On the brink of a Hamas-Israel exchange deal?

Hamas sources: A prisoner exchange deal with Israel is "very close".

Mengistu, Goldin and Shaul (photo credit: Courtesy,REUTERS)
Mengistu, Goldin and Shaul
(photo credit: Courtesy,REUTERS)
Israel and Hamas are close to an agreement on conducting the first stage of a prisoner exchange within the next three months, Lebanon’s Al-Akhbar newspaper reported on Saturday.
The two sides reached a deal with the involvement of Russia, Egypt, and UN Special Coordinator for the Middle East Peace Process Nickolay Mladenov, according to the report. Al-Akhbar stressed that “Israel green-lighted the first stage in the deal.”
That first stage would resemble the exchange for IDF tank gunner Gilad Schalit six years ago. Hamas is expected to send via an intermediary a video of the Israeli hostages. As in 2011, after the video is delivered to Israel, the exchange will begin to take place.
According to Al-Akhbar, the bodies of IDF soldiers Hadar Goldin and Oron Shaul, who were killed in action in the Gaza Strip during 2014’s Operation Protective Edge, will be returned to Israel along with three Israeli citizens, Abera Mengistu, Hisham al-Sayed and Jumaa Abu Ghanima.
In return, Hamas demands all the prisoners who were released during the Schalit deal, but were later rearrested by Israel (after violating the terms of their release). In addition, Hamas demands that female inmates, teenagers and members of the Palestinian Legislative Council detained in Israeli prisons be released.
In his latest speech, Hamas Politburo chief Ismail Haniyeh claimed that “the release of prisoners could be imminent.”
Hamas sources told the Lebanese newspaper that they are “very close to a prisoners exchange deal” with Israel.
Furthermore, these sources added: “In addition to the two soldiers, Hadar Goldin and Oron Shaul, the organization is holding captive a person who will enable the release of all [Hamas] inmates in Israeli prisons.”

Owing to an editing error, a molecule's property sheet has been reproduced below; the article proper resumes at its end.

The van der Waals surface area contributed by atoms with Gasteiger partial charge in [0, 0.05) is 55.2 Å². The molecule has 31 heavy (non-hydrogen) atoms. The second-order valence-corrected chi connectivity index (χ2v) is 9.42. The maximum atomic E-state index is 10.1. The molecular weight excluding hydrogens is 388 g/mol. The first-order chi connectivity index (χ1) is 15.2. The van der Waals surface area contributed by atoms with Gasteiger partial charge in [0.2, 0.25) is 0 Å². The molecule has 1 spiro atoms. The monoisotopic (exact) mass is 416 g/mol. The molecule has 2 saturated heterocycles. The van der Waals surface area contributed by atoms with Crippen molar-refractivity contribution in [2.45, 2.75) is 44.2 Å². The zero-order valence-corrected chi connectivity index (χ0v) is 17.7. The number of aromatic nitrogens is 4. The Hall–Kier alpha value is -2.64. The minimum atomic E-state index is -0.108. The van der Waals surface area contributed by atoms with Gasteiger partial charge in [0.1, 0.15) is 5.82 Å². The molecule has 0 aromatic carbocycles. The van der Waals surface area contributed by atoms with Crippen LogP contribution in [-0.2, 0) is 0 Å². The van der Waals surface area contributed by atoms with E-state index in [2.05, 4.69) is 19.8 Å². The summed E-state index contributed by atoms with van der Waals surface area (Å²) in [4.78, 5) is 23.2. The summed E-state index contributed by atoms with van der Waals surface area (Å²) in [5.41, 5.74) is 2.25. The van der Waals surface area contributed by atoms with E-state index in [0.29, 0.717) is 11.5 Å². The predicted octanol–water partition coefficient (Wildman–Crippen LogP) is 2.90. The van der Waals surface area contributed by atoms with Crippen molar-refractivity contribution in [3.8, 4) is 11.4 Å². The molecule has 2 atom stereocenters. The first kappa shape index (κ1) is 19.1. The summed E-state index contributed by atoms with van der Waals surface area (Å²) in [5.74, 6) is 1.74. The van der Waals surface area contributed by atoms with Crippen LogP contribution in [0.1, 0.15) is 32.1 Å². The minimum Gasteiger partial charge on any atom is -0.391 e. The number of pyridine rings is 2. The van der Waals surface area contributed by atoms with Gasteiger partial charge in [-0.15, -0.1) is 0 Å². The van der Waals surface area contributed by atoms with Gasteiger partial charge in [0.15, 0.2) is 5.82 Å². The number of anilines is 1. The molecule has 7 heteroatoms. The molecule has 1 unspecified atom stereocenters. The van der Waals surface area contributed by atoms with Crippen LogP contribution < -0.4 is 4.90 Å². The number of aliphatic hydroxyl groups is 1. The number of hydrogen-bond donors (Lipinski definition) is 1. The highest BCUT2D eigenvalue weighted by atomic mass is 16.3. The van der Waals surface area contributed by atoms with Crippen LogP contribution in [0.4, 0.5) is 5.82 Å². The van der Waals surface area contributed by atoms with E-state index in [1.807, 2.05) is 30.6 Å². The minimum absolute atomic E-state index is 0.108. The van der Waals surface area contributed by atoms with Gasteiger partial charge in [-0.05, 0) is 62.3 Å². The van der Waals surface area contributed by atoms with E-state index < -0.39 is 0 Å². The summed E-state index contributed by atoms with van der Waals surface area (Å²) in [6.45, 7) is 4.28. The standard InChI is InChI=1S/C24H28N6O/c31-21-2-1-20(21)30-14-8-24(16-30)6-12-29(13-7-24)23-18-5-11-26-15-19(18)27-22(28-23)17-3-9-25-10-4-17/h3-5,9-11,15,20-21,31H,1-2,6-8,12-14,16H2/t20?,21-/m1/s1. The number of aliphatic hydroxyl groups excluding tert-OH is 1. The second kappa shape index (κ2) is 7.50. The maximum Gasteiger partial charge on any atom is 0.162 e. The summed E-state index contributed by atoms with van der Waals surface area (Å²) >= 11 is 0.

While the official position of Israel is that both soldiers were killed in action, Hamas repeatedly claims they are alive.
The second stage of the deal is, according to the sources, to include the release of more Palestinian inmates. Ahmed Sa’adat, secretary-general of the Popular Front for the Liberation of Palestine, in prison for heading an illegal terrorist organization and for his responsibility for all actions carried out by his organization, particularly for the murder of tourism minister Rehavam Ze’evi in 2001; and Fatah’s Marwan Barghouti, serving five life sentences for five terrorist murders, are on the top of the list of names.
Again according to the Hamas sources, “Israel has agreed to release all the prisoners [released during the Schalit deal] who were apprehended again, with the exception of 53 prisoners, including Nail Barghouti whom they want to hold until the last stage of the deal – but Hamas refuses to accept this condition.”
Nail Barghouti, who killed bus driver Mordechai Yekuel on the Ofra-Shilo road on January 29, 1978, is the longest serving terrorist prisoner in Israeli prison.
He was released in the Schalit deal, and rearrested two years later after violating the terms of his release.